So what does jQuery do to change everything? Well now mobile apps will run in the browser, the way the Internet is evolving anyway. Clients no longer need to download the app, it runs real time off a more powerful server. All the complicated hardware issues for each device have been solved by the browser’s development team and I just need to deal with good ol’ HTML, CSS and whatever code might go into the backend. To put it mildly, it slashes development time and therefore budget by a huge margin.

So what kinds of apps can we expect to see coming from this new framework? Thanks to Google Maps Mobile, most location based applications will run as you’d like. Even ones that use the client’s location and Google directions. Applications that require you to sign in will work nicely, produce custom content based on user specific settings and store their state for later use. And lastly you have plenty of control over the screen to manage pinch zooming, scrolling, navigation and the url bar.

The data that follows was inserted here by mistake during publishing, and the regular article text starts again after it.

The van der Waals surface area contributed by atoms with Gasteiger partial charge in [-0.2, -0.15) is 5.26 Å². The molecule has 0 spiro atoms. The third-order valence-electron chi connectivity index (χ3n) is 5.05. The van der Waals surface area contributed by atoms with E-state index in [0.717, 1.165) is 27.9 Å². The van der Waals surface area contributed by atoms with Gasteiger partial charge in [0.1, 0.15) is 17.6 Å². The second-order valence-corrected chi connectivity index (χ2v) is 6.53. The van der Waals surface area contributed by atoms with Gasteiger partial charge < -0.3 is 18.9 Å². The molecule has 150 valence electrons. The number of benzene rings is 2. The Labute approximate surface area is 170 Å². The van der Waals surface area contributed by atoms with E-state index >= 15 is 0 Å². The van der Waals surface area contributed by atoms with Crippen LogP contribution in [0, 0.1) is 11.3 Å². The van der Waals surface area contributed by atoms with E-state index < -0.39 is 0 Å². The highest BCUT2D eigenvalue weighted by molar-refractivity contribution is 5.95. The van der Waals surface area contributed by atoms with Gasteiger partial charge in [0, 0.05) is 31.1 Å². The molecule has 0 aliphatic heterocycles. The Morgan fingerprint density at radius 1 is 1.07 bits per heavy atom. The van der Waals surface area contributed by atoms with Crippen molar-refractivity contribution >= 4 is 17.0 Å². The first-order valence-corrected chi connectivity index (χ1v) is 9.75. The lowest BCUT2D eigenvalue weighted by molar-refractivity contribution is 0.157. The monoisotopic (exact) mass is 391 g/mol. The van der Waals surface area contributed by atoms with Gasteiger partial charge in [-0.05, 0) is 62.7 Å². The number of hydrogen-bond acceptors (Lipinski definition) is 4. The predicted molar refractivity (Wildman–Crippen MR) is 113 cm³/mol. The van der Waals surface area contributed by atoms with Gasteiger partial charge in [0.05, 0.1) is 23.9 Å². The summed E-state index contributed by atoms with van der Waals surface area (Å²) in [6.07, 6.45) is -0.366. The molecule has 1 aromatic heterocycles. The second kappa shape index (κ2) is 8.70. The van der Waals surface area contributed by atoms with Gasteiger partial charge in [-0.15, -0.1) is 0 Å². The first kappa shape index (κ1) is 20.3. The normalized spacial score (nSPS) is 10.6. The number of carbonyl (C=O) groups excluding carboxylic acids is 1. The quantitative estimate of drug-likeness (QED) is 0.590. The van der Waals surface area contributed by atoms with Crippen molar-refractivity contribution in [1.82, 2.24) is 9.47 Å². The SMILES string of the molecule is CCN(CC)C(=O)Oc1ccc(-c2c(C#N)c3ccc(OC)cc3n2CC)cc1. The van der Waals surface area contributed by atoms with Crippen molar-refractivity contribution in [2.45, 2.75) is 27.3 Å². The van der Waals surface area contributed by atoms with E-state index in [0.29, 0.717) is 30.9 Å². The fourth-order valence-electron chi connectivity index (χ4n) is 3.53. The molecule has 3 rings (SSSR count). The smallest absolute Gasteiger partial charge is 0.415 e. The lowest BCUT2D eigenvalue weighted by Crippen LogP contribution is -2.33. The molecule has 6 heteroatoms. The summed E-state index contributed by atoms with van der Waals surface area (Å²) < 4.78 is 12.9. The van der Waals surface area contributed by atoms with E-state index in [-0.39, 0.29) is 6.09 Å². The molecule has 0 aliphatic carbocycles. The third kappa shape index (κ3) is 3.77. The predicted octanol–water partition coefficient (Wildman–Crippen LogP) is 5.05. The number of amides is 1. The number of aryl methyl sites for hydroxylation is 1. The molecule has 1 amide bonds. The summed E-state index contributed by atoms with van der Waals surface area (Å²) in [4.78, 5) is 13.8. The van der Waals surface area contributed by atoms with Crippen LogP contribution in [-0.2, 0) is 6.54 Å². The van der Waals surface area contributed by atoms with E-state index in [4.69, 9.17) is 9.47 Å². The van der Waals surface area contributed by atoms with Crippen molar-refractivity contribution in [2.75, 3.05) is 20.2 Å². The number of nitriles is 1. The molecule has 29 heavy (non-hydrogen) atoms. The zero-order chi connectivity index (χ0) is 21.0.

Stay tuned, this will mean a lot more web based content for mobile devices in the near future!

iPhone Plus 15 map

The City of Calgary recently released a KMZ of it’s Plus 15 network. The Plus 15 is a network of interconnected elevated walkways throughout the core for when it gets REALLY cold. But navigating this network can sometimes be difficult as maps are randomly placed throughout.

Using Appcelerator Titanium, a mobile development framework for iOS and Android, I was able to develop an iPhone app powered by Google Maps that overlays the Plus 15. Handy for those on the go.

Mediumrare, a Calgary web shop, is releasing their own iPhone app shortly and sports a cool Plus 15 map website too!

Collaborative Consumption